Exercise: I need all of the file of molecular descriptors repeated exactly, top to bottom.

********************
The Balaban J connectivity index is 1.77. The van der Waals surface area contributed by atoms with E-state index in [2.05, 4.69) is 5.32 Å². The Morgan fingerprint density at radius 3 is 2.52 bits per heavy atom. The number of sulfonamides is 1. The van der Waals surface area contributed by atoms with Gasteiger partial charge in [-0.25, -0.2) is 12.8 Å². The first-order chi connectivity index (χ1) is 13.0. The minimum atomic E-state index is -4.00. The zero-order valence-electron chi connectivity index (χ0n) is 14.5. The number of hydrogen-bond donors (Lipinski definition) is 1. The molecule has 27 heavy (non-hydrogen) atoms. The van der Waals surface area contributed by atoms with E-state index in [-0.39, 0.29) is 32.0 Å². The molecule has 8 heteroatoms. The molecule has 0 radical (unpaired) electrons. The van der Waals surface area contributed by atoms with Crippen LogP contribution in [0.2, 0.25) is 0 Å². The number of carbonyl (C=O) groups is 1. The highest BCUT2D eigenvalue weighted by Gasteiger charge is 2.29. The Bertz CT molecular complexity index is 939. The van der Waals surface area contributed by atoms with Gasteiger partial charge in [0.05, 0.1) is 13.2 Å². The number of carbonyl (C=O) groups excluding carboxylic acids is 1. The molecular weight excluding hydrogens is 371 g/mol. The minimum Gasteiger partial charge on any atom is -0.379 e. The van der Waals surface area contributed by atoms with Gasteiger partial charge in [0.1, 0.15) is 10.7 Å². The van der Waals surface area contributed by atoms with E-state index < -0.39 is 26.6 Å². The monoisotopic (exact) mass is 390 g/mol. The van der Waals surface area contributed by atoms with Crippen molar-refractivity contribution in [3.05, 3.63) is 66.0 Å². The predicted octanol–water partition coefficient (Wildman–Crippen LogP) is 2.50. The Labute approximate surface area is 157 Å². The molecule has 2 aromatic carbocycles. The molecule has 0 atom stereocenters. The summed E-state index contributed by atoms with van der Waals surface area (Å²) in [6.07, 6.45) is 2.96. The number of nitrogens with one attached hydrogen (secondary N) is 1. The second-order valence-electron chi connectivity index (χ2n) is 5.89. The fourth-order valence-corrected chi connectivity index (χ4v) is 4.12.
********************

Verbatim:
The Balaban J connectivity index is 1.77. The van der Waals surface area contributed by atoms with E-state index in [2.05, 4.69) is 5.32 Å². The Morgan fingerprint density at radius 3 is 2.52 bits per heavy atom. The number of sulfonamides is 1. The van der Waals surface area contributed by atoms with Gasteiger partial charge in [-0.25, -0.2) is 12.8 Å². The first-order chi connectivity index (χ1) is 13.0. The minimum atomic E-state index is -4.00. The zero-order valence-electron chi connectivity index (χ0n) is 14.5. The number of hydrogen-bond donors (Lipinski definition) is 1. The molecule has 27 heavy (non-hydrogen) atoms. The van der Waals surface area contributed by atoms with E-state index in [-0.39, 0.29) is 32.0 Å². The molecule has 8 heteroatoms. The molecule has 0 radical (unpaired) electrons. The van der Waals surface area contributed by atoms with Crippen LogP contribution in [0.2, 0.25) is 0 Å². The number of carbonyl (C=O) groups is 1. The highest BCUT2D eigenvalue weighted by Gasteiger charge is 2.29. The Bertz CT molecular complexity index is 939. The van der Waals surface area contributed by atoms with Gasteiger partial charge in [0.05, 0.1) is 13.2 Å². The number of carbonyl (C=O) groups excluding carboxylic acids is 1. The molecular weight excluding hydrogens is 371 g/mol. The minimum Gasteiger partial charge on any atom is -0.379 e. The van der Waals surface area contributed by atoms with Gasteiger partial charge in [0.1, 0.15) is 10.7 Å². The van der Waals surface area contributed by atoms with E-state index < -0.39 is 26.6 Å². The monoisotopic (exact) mass is 390 g/mol. The van der Waals surface area contributed by atoms with Crippen molar-refractivity contribution in [3.05, 3.63) is 66.0 Å². The predicted octanol–water partition coefficient (Wildman–Crippen LogP) is 2.50. The Labute approximate surface area is 157 Å². The molecule has 2 aromatic carbocycles. The molecule has 0 atom stereocenters. The summed E-state index contributed by atoms with van der Waals surface area (Å²) in [6.07, 6.45) is 2.96. The number of nitrogens with one attached hydrogen (secondary N) is 1. The second-order valence-electron chi connectivity index (χ2n) is 5.89. The fourth-order valence-corrected chi connectivity index (χ4v) is 4.12.